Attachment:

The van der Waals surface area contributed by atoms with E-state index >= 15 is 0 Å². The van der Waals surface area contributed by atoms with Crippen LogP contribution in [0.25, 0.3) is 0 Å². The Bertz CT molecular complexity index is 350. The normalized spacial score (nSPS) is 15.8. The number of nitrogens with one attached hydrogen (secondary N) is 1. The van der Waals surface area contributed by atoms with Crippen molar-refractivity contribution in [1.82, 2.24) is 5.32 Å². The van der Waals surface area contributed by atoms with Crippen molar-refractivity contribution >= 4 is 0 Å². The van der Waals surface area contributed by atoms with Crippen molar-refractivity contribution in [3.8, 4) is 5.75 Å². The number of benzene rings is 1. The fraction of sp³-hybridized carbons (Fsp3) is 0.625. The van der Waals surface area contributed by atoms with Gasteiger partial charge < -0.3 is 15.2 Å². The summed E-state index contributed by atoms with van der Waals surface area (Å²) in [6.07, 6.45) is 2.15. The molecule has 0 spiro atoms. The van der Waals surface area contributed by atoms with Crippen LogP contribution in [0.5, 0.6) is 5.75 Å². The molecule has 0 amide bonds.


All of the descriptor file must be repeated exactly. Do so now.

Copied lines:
The van der Waals surface area contributed by atoms with E-state index >= 15 is 0 Å². The van der Waals surface area contributed by atoms with Crippen LogP contribution in [0.25, 0.3) is 0 Å². The Bertz CT molecular complexity index is 350. The normalized spacial score (nSPS) is 15.8. The number of nitrogens with one attached hydrogen (secondary N) is 1. The van der Waals surface area contributed by atoms with Crippen molar-refractivity contribution in [1.82, 2.24) is 5.32 Å². The van der Waals surface area contributed by atoms with Crippen molar-refractivity contribution >= 4 is 0 Å². The van der Waals surface area contributed by atoms with Crippen molar-refractivity contribution in [3.8, 4) is 5.75 Å². The number of benzene rings is 1. The fraction of sp³-hybridized carbons (Fsp3) is 0.625. The van der Waals surface area contributed by atoms with Gasteiger partial charge < -0.3 is 15.2 Å². The summed E-state index contributed by atoms with van der Waals surface area (Å²) in [6.07, 6.45) is 2.15. The molecule has 0 spiro atoms. The van der Waals surface area contributed by atoms with Crippen LogP contribution in [0.5, 0.6) is 5.75 Å². The molecule has 0 amide bonds.